Kurt Bassett, Riley Hospital for Children, Indiana University Health
If there’s a model volunteer at Indiana University Health’s Riley Hospital for Children, it might be Kurt Bassett.
“I’d love to have 10 more Kurts,” said Susan Schwarz, the hospital’s volunteer resources coordinator. “He’s indispensable,” she said of Bassett, 35, who is widely praised for his work ethic, sense of humor and people skills.
Though Bassett lives with autism, it doesn’t define him, said Schwarz, who, like many of her colleagues, enjoys seeing Bassett’s smiling face as he collects the iconic red Riley wagons families use to transport their children around the hospital and into an adjoining parking garage.
It’s Bassett’s job to round up the wagons, sanitize them, and take them to the hospital’s Simon Family Tower entrance so they’re ready for the next family that comes along.
“He is the exact kind of affable presence needed in a children’s hospital,” said Craig Robinson, the hospital’s senior guest relations associate. “My morning is not quite complete until I hear, ‘Good morning, Craigery!’ coming from down the hall.”
Bassett is a product of the Hands in Autism Interdisciplinary Training and Resource Center, a program within the Department of Psychiatry at the Indiana University School of Medicine that trains people with autism and other challenges to do meaningful work.
Bassett, a native of Howe who has lived in Indianapolis about six years, began working with the Hands staff in early 2017 and was ready to start Riley’s volunteer training program by June of that year and went to work the following month.
The training involves teaching volunteers many Riley protocols, which Bassett keeps top of mind as he collects the wagons. “Two squirts,” he says, repeating one of the cardinal rules of spraying and sanitizing the wagons.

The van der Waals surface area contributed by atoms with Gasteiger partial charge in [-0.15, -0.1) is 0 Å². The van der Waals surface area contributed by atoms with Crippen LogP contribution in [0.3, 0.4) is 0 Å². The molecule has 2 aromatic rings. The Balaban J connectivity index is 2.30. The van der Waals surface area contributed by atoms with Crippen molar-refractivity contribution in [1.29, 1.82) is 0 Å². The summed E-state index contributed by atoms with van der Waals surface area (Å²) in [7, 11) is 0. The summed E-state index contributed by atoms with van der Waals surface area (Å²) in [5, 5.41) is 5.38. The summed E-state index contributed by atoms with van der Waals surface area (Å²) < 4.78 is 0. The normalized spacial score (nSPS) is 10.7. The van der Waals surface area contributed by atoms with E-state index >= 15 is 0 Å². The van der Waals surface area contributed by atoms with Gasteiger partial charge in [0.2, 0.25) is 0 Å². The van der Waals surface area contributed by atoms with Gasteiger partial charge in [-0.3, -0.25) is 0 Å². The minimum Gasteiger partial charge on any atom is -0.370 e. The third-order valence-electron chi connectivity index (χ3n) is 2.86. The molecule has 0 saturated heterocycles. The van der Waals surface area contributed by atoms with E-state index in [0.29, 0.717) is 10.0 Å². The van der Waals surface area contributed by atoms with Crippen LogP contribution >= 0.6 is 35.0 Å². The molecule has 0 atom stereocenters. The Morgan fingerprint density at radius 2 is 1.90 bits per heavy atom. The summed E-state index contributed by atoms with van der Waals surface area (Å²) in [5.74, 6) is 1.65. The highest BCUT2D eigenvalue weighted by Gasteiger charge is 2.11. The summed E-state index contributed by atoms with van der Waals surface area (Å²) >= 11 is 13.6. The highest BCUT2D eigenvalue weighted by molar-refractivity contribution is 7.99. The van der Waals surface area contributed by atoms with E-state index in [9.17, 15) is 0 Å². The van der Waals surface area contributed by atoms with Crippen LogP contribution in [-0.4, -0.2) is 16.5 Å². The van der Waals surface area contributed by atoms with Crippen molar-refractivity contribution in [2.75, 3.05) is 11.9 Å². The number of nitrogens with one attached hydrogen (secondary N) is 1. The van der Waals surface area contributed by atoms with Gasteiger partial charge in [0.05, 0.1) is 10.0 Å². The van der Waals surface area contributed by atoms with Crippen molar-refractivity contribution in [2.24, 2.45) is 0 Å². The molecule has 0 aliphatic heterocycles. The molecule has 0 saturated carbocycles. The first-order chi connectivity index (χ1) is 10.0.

When Bassett started, he was rounding up and sanitizing the wagons for a few hours every Monday morning accompanied by college interns who tracked his progress. But he quickly became independent and added a day to his work schedule. Now he’s working almost three hours a day, three days a week, and he’s added wheelchair round-up to his duties. He’s also learned to spot broken wagons and wheelchairs, so he can turn them in for repair.
Based on his work ethic and job performance, Schwarz foresees giving Bassett more responsibility as time goes on.
Hiring Bassett and other Hands volunteers isn’t considered a service project, Schwarz said, noting that the hospital wouldn’t operate as efficiently without them. Without Bassett, for example, Riley’s guest relations staff members have to leave their post to collect wagons and wheelchairs.
Bassett, who rounded up 40 wagons on a recent morning, said that task and talking to people are his favorite parts of the job.
That’s right in line with what he told Schwarz when he applied to volunteer: “I think this opportunity would be fun to meet new people, meet parents and their children, and to help make their days a little better.”
Bassett hopes the professional development he’s getting from his time at Riley might lead to full-time, paid employment.
Schwarz knows firsthand that someone with Bassett’s work ethic and enthusiasm is good for workplace morale.
“The ebullient, ‘Good Morning, Susan!’ I hear every Monday as I enter the building sets the tone for my week, as I am sure it does for many, many others who have the pleasure of an early-morning greeting from Kurt.”•